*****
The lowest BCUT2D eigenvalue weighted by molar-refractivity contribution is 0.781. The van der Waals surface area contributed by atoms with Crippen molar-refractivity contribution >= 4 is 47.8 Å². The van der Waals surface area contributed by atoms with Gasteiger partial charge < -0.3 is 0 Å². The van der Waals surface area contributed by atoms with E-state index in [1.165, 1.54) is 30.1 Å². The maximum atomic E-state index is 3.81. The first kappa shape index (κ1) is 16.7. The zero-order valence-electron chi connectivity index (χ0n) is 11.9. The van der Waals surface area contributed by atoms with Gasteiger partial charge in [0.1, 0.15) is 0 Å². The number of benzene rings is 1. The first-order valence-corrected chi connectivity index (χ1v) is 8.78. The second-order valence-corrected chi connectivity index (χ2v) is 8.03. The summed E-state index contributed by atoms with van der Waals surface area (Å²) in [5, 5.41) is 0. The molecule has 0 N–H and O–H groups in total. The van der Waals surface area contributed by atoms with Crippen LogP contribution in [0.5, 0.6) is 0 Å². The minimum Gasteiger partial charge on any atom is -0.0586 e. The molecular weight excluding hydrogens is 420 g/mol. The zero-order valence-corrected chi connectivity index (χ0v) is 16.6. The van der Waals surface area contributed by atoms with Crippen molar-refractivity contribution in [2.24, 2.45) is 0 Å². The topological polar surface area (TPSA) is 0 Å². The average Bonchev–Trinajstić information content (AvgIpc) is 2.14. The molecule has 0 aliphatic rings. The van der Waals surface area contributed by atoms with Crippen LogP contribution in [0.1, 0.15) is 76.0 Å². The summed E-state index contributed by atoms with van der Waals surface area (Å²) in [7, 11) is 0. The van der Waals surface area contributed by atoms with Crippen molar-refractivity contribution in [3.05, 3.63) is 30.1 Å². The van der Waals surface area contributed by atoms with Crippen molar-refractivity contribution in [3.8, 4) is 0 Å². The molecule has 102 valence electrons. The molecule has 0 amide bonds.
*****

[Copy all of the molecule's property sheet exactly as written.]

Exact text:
The lowest BCUT2D eigenvalue weighted by molar-refractivity contribution is 0.781. The van der Waals surface area contributed by atoms with Crippen molar-refractivity contribution >= 4 is 47.8 Å². The van der Waals surface area contributed by atoms with Gasteiger partial charge < -0.3 is 0 Å². The van der Waals surface area contributed by atoms with E-state index in [1.165, 1.54) is 30.1 Å². The maximum atomic E-state index is 3.81. The first kappa shape index (κ1) is 16.7. The zero-order valence-electron chi connectivity index (χ0n) is 11.9. The van der Waals surface area contributed by atoms with Gasteiger partial charge in [0.1, 0.15) is 0 Å². The number of benzene rings is 1. The first-order valence-corrected chi connectivity index (χ1v) is 8.78. The second-order valence-corrected chi connectivity index (χ2v) is 8.03. The summed E-state index contributed by atoms with van der Waals surface area (Å²) in [5, 5.41) is 0. The molecule has 0 N–H and O–H groups in total. The van der Waals surface area contributed by atoms with Crippen LogP contribution in [0.5, 0.6) is 0 Å². The minimum Gasteiger partial charge on any atom is -0.0586 e. The molecular weight excluding hydrogens is 420 g/mol. The zero-order valence-corrected chi connectivity index (χ0v) is 16.6. The van der Waals surface area contributed by atoms with Crippen molar-refractivity contribution in [2.24, 2.45) is 0 Å². The topological polar surface area (TPSA) is 0 Å². The average Bonchev–Trinajstić information content (AvgIpc) is 2.14. The molecule has 0 aliphatic rings. The van der Waals surface area contributed by atoms with Crippen LogP contribution in [0.1, 0.15) is 76.0 Å². The summed E-state index contributed by atoms with van der Waals surface area (Å²) in [7, 11) is 0. The van der Waals surface area contributed by atoms with Crippen molar-refractivity contribution in [3.05, 3.63) is 30.1 Å². The van der Waals surface area contributed by atoms with Crippen molar-refractivity contribution in [3.8, 4) is 0 Å². The molecule has 102 valence electrons. The molecule has 0 amide bonds.